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Finding the Paradigms ­Underlying Computing in the Brain

James E. Smith

The human brain "far exceeds anything conventional machine learning has achieved," James Smith told ACM's Federated Research Computing Conference keynote attendees.

Credit: Carnegie Mellon University

In his keynote address on "A Roadmap for Reverse-Architecting the Brain's Neocortex" today at ACM's Federated Research Computing Conference (FCRC), James E. Smith, adjunct professor at Carnegie Mellon University Silicon Valley and professor emeritus at the University of Wisconsin-Madison, cited microelectronics pioneer Carver Mead, who wrote, "There is nothing that is done in the nervous system that we cannot emulate with electronics if we understand the principles of neural information processing." 

Speaking at the Phoenix Convention Center, Smith said the human brain is capable of extremely accurate sensor perception, high-level reasoning, and problem-solving, as well as driving complex motor activity. Among its impressive features are its efficiency, its flexibility in supporting a wide variety of cognitive functions, and its ability to learn dynamically, quickly, and concurrently with its operation. Even today, the brain "far exceeds anything conventional machine learning has achieved."

Understanding the computing paradigms used in the brain's neocortex is a computer architecture research problem of great practical and scientific importance, but as Smith noted, it is an unconventional research problem as it begins with the end-product (an extremely efficient biological computing engine with great capabilities) and works back to those underlying paradigms. While the task is daunting, Smith said, a roadmap for achieving it "can be reduced to exploring natural layers of abstraction."

Smith offered some analysis of the physical architecture of the brain's neocortex, going into the structure and capabilities of biological neurons, as "physical architecture probably corresponds to functional architecture." 

He discussed the connection between architecture and abstraction, since "engineering highly complex systems requires abstraction." Smith said conventional computer architectures contain many levels of abstration, such as the fundamental abstraction connecting electrical circuits to logic gates, and the fundamental abstraction connecting hardware to software. 

Smith offered both long-term and short-term roadmaps, which include consideration of the basic elements making up the neocortical computing architecture, including consideration of temporal coding in comparison with rate coding, as well as consideration of temporal neural networks (TNNs), which he described as "feedforward networks of model neurons."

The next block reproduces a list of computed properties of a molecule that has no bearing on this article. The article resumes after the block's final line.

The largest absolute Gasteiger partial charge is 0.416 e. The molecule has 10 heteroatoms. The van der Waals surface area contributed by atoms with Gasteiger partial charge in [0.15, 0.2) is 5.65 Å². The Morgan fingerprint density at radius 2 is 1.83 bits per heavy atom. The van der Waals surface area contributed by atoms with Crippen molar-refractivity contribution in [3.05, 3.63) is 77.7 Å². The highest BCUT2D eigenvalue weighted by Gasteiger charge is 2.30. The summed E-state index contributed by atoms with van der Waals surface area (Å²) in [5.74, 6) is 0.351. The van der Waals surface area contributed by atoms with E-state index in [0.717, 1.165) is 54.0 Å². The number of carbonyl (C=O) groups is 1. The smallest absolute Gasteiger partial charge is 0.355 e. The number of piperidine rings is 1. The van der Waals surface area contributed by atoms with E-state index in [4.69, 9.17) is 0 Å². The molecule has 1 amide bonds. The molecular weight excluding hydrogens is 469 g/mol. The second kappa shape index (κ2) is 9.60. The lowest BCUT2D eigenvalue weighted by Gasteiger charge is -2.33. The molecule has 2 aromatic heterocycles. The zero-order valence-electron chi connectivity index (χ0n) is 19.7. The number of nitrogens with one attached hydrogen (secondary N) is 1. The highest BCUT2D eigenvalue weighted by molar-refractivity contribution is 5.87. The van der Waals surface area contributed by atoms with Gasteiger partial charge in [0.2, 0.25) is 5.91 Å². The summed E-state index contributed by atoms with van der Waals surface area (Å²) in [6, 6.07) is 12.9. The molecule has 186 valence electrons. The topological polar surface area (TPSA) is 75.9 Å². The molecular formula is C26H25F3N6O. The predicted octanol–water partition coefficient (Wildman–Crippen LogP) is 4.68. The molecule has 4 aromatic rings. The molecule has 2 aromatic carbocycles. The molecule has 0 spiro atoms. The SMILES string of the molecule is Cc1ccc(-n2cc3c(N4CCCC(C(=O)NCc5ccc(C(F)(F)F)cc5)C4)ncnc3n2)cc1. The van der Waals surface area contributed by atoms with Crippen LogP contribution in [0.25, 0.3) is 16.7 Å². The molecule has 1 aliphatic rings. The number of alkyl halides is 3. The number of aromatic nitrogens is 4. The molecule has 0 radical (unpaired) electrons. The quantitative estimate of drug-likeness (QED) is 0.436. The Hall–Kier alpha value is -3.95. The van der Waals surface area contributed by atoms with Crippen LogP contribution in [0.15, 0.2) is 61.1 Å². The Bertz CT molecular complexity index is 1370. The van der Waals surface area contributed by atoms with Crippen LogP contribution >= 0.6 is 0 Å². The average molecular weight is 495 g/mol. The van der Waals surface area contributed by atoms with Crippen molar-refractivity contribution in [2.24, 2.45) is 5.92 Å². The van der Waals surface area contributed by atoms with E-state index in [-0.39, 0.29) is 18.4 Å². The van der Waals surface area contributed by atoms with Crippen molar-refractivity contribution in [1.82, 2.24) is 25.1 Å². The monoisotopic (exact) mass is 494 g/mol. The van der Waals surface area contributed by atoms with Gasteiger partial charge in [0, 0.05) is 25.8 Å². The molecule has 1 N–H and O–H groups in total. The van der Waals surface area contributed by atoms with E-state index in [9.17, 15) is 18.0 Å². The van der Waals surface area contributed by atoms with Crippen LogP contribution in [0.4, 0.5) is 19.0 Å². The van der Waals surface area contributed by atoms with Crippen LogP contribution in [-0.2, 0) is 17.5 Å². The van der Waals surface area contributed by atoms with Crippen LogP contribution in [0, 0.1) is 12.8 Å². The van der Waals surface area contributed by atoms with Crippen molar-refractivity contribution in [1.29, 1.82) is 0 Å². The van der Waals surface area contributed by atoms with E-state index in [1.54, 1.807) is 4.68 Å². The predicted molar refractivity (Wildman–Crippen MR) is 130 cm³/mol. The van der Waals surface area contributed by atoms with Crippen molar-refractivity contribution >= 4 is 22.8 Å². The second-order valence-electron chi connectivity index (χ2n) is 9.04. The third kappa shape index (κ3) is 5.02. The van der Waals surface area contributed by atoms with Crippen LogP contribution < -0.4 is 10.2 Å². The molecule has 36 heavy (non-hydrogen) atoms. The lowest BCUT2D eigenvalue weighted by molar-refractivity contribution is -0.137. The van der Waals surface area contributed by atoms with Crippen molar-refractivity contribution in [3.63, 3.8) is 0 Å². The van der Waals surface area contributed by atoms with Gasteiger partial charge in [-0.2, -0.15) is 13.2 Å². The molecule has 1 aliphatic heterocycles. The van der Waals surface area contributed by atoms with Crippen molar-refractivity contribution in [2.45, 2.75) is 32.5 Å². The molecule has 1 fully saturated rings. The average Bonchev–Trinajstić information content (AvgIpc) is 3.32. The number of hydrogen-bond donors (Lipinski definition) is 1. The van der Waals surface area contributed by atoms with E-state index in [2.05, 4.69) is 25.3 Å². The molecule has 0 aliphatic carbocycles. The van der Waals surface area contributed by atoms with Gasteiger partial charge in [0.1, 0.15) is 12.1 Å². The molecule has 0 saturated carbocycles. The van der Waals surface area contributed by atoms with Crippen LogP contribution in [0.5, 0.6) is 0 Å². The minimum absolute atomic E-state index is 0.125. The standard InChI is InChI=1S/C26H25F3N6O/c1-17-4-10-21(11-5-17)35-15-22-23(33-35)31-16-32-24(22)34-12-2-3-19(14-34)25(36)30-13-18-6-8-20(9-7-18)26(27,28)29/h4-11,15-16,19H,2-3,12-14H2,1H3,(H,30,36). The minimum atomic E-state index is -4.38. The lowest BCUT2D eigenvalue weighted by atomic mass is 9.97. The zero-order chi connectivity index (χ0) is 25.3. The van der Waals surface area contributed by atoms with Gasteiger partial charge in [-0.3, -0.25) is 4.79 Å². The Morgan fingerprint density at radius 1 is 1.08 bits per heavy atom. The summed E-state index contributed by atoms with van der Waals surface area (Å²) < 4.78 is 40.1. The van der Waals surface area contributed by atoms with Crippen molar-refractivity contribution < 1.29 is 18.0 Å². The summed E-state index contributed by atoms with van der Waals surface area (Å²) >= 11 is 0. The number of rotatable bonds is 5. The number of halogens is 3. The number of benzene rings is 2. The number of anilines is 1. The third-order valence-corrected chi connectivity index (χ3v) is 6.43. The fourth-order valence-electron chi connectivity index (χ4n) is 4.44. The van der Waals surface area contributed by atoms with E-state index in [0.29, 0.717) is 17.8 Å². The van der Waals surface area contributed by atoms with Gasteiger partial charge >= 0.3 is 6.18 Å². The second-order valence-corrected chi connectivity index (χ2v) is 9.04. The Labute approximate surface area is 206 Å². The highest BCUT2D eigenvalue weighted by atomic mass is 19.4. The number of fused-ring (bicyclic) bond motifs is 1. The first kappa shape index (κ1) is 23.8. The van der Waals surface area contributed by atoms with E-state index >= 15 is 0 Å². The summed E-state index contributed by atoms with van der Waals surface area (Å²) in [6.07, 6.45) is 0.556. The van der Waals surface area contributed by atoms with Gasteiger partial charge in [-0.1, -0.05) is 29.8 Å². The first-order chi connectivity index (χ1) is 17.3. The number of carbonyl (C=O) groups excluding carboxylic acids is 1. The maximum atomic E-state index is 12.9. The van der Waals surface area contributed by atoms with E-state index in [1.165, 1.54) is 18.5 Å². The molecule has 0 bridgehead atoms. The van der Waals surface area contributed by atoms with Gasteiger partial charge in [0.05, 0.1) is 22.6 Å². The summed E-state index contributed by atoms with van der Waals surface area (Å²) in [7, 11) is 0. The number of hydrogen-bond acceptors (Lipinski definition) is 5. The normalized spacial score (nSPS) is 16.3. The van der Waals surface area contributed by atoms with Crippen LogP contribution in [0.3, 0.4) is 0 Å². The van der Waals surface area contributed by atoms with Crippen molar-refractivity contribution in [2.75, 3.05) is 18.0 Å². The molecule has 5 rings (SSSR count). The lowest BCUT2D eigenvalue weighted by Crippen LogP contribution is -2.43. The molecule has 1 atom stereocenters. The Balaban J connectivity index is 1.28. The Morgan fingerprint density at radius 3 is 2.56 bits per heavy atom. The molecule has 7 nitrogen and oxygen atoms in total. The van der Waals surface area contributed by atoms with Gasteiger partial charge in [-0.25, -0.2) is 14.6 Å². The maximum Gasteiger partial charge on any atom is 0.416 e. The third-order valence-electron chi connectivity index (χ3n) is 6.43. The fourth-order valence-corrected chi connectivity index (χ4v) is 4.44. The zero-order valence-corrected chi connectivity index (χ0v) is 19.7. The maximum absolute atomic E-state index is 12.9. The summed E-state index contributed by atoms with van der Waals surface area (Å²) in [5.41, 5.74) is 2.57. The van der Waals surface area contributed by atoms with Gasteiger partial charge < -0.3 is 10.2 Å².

He used neural network taxonomy to describe the primary goal of the research, a computing paradigm that learns in an unsupervised, continual, fast, and energy-efficient way." That, Smith said, is what separates his research from what he described as "the vast majority of 'Spiking Neural Network' research. 

He also considered the roles of "Bulk Inhibition," in which "inhibitory neurons act en masse over a local volume of neurons" to create, in effect, a "blanket" of inhibition. He noted that a few inhibitory neurons can control many excitory neurons. Either way, he said, this should be modeled as "a parameterized Winner-Take-All" inhibition."

Smith also identified Spike Timing Dependent Plasticity (STDP) as "where the magic is." He explained in STDP, each synapse updates how it is weighted based on its current weight and local spike time relationship.

After citing a "Pantheon of Neuroscience Architects," theoretical neuroscientists who have been working to develop brain-based computing pardigms for more than two decades (including Simon J. Thorpe, Wolfgang Maass, and Sander Bohte), Smith advised the many students in attendance to consider pursuing research in biological computing. He noted, for example, that the body of literature on temporal neural networks (TNN) is relatively small, and development of TNNs is "not very far along, so there isn't a lot of stuff to learn."

In addition, Smith said, research in this area has "low computational requirements," requiring only a high-end desktop computer. In sum, he said, "it is possible to get up to speed in just a few months at most."

Lawrence M. Fisher is Senior Editor/News for ACM magazines.


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